Blog January 14th 2022

UK and EEA Merchants Brace Themselves for a Potential Five-fold Increase in Card Fees

Merchants in the European Economic Area (EEA) and the United Kingdom (UK) are bracing themselves for a sharp increase in the cost of accepting cross-border transactions

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Callum Godwin

Chief Economist

In this article, we explore the latest changes to card fees for merchants in the UK and EEA.

What changes are merchants expecting on their invoices?

Based on our understanding of how the changes will be applied, the announced fee increases are estimated to cost merchants in the UK and EU €169 million on annual basis (€41 million for UK merchants). This would translate to a daily impact €463 thousand (€112 thousand for UK merchants). Figure 1 provides a breakdown of the changes announced for October.

Figure 1: Fee Increases Taking Effect in October 2021 (Details of increases are based on acquirer notification to CMSPI clients. Impact estimates are based on CMSPI analysis and estimates)

Figure 1: Fee Increases Taking Effect in October 2021 (Details of increases are based on acquirer notification to CMSPI clients. Impact estimates are based on CMSPI analysis and estimates)

Why are these fees increasing?

These fee increases relate to the UK’s withdrawal from the European Union. Prior to this, the UK was classified as an intra-regional market for transactions with consumers in the EEA and vice-versa. Therefore, cross-border transactions between the UK and the EEA fell under the scope of the Interchange Fee Regulation (IFR) (Regulation (EU) 2015/751) which capped consumer interchange fees at 0.2% and 0.3% for debit and credit cards, respectively. However, following the UK withdrawal, transactions between the UK and the EEA are now being re-classified as inter-regional  transactions. Although the European Commission did secure separate commitments from the global schemes to cap inter-regional interchange fees, these caps are significantly higher for card not present transactions at 1.15% and 1.5% for debit and credit, respectively (Figure 2). Furthermore, scheme fees, which are not regulated, are significantly higher for inter-regional transactions as compared to intra-regional transactions.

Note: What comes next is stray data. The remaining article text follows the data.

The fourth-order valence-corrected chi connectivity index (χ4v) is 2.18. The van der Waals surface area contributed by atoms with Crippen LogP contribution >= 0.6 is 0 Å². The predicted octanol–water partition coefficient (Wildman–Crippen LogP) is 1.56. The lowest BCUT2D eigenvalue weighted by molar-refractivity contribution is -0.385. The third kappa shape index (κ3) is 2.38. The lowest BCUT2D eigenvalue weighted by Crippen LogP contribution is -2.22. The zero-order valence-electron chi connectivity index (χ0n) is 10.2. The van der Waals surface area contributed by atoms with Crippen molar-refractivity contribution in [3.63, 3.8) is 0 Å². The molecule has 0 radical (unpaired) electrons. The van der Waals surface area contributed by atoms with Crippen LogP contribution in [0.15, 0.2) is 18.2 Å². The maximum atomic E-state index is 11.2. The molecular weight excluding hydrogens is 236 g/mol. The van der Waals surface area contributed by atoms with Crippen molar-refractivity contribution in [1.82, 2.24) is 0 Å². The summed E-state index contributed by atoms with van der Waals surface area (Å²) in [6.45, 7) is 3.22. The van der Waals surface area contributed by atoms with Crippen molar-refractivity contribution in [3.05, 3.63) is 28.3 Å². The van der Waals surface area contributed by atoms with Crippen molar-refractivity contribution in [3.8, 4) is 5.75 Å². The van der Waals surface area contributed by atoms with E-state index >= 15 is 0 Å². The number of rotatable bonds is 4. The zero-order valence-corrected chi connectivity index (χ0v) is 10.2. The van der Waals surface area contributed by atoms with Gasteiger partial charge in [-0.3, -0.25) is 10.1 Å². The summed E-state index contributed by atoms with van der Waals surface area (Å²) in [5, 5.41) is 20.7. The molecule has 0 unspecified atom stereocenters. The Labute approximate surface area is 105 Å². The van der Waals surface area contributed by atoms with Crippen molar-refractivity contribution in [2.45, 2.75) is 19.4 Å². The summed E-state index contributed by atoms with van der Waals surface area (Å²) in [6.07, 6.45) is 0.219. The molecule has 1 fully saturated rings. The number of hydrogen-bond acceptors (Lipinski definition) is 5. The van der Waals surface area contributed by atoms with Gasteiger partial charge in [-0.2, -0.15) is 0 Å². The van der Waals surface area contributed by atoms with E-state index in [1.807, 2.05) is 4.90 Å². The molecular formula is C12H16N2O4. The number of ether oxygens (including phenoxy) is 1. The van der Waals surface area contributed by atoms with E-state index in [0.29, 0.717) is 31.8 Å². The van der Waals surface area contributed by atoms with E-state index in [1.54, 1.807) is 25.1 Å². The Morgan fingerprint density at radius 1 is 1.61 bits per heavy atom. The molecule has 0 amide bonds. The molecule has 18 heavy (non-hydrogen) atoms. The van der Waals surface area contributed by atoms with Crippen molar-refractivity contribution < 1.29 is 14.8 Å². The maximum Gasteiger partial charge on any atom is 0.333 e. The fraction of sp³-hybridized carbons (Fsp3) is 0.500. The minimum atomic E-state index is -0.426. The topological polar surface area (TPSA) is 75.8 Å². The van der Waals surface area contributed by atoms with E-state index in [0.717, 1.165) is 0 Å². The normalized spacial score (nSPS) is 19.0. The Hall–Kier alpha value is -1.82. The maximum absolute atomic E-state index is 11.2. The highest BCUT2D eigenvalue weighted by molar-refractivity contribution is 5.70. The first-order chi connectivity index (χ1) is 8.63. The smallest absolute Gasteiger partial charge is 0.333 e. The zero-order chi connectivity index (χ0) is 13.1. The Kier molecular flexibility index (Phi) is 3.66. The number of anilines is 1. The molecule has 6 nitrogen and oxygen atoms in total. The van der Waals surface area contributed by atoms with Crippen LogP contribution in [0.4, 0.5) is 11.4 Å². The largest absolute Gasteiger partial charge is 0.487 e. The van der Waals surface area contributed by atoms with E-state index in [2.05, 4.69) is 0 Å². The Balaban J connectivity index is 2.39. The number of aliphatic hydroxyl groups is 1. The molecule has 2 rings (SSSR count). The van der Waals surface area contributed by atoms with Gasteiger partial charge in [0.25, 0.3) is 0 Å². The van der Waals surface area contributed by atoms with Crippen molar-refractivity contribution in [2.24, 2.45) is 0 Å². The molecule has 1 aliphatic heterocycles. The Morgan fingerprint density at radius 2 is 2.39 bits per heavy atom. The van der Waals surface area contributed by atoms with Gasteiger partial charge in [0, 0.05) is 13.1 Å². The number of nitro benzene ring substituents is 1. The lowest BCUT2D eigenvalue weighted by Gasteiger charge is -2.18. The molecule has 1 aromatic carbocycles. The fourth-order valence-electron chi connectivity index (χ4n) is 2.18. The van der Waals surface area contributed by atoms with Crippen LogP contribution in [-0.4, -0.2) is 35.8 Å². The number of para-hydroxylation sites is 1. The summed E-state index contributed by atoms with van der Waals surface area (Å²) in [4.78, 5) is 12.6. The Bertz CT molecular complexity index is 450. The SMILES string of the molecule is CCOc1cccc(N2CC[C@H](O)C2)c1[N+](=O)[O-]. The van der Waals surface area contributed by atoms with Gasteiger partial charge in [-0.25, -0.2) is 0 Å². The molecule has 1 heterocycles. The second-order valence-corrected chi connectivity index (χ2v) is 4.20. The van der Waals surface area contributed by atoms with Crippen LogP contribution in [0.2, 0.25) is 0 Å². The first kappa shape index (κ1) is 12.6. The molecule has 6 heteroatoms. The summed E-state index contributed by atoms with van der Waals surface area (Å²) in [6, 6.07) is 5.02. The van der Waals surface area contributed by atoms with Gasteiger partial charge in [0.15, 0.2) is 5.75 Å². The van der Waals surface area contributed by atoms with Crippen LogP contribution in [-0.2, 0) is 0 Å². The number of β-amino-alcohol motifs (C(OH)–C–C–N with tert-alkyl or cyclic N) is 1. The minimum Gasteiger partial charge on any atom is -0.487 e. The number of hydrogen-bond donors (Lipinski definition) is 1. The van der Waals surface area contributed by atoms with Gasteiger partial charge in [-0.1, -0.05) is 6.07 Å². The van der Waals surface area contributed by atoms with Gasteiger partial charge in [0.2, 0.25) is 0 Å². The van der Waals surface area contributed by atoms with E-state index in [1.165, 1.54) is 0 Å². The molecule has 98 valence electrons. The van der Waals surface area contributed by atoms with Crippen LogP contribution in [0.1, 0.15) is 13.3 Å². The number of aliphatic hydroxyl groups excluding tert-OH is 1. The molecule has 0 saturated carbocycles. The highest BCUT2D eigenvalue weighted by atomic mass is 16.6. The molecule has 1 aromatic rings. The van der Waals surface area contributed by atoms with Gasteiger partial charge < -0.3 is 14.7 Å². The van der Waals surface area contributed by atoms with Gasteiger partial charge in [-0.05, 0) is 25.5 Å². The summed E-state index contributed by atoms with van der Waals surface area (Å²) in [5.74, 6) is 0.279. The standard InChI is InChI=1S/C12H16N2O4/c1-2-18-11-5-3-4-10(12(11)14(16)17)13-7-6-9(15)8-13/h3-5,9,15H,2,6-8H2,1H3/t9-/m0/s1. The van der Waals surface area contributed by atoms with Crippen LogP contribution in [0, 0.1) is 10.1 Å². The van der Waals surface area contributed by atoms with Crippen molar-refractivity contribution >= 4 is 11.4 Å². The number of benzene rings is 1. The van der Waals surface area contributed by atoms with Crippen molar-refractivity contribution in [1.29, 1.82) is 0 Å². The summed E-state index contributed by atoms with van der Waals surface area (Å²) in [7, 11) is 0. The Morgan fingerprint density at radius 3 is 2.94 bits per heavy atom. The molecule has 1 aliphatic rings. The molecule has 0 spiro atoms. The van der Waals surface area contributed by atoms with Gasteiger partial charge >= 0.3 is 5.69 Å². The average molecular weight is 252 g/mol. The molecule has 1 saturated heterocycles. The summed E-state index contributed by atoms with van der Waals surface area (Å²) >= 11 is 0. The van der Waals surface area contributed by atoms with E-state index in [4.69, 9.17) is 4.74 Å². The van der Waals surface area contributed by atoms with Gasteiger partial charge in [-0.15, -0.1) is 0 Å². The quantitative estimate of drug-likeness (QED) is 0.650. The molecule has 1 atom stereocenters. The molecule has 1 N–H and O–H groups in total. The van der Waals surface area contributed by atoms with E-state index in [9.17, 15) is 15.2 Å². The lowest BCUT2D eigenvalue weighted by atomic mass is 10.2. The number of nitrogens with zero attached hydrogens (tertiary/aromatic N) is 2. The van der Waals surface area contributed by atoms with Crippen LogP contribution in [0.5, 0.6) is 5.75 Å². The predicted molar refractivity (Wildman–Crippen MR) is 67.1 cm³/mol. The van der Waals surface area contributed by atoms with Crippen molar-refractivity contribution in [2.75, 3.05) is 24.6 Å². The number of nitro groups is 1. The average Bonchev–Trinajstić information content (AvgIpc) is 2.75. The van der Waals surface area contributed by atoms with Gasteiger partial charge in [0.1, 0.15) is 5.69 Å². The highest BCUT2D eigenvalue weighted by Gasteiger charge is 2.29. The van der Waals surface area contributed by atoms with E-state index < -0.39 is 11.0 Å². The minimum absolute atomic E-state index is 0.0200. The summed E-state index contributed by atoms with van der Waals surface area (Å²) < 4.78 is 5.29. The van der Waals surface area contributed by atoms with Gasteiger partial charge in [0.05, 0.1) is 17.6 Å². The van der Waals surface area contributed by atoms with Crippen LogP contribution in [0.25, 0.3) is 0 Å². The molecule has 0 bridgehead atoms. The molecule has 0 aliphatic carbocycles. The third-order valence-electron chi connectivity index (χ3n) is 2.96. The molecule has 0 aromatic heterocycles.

Figure 2: Regulations and Commitments Relating to Interchange Fees in Europe

What should I be doing as a merchant?

Mhants with a significant volume of cross-border ecommerce transactions between the UK & EEA should be prepared for significant cost increases in their invoices this month because of the regional reclassification outlined above. As significant as these changes may be, however, there is still room for further increases. Our estimates suggest that the €169 million figure could become €363 million if we consider potential increases that have not yet been announced. Of this €363 million impact figure, €112 million would be incurred by UK merchants alone.

Given the size and complexity of the changes merchants are expecting, it is important the fees are audited to ensure they are being applied correctly. In our experience, one in two retailer invoices we analyze have errors and this is before accounting for instances where new rates have been applied and the incidence of errors are more likely due to the complexity of changes. In addition to this,  there are a plethora of ways merchants can optimize the fees they are being charged to help offset the significant fee increases they will see on their invoices this month. Taking these steps will help ensure the impact felt by merchants is minimized.